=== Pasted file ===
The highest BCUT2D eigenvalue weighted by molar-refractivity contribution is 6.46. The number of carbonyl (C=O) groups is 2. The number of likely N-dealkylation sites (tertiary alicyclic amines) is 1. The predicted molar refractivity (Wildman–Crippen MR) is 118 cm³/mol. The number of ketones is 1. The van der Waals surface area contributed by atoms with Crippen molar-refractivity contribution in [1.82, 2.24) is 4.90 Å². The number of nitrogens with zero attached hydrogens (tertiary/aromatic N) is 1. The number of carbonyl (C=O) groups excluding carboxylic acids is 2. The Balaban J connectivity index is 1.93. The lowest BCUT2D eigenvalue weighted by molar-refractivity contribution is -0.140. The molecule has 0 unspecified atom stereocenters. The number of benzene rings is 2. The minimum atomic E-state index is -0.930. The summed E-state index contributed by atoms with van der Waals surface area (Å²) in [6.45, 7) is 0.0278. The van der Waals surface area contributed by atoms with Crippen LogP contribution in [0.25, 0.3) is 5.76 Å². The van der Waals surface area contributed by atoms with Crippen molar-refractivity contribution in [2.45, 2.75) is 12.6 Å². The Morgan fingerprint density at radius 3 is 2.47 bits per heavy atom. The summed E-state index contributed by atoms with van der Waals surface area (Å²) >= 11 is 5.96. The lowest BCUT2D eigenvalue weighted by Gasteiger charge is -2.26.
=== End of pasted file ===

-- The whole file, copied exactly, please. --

The highest BCUT2D eigenvalue weighted by molar-refractivity contribution is 6.46. The number of carbonyl (C=O) groups is 2. The number of likely N-dealkylation sites (tertiary alicyclic amines) is 1. The predicted molar refractivity (Wildman–Crippen MR) is 118 cm³/mol. The number of ketones is 1. The van der Waals surface area contributed by atoms with Crippen molar-refractivity contribution in [1.82, 2.24) is 4.90 Å². The number of nitrogens with zero attached hydrogens (tertiary/aromatic N) is 1. The number of carbonyl (C=O) groups excluding carboxylic acids is 2. The Balaban J connectivity index is 1.93. The lowest BCUT2D eigenvalue weighted by molar-refractivity contribution is -0.140. The molecule has 0 unspecified atom stereocenters. The number of benzene rings is 2. The minimum atomic E-state index is -0.930. The summed E-state index contributed by atoms with van der Waals surface area (Å²) in [6.45, 7) is 0.0278. The van der Waals surface area contributed by atoms with Crippen LogP contribution in [0.25, 0.3) is 5.76 Å². The van der Waals surface area contributed by atoms with Crippen molar-refractivity contribution in [2.45, 2.75) is 12.6 Å². The Morgan fingerprint density at radius 3 is 2.47 bits per heavy atom. The summed E-state index contributed by atoms with van der Waals surface area (Å²) >= 11 is 5.96. The lowest BCUT2D eigenvalue weighted by Gasteiger charge is -2.26.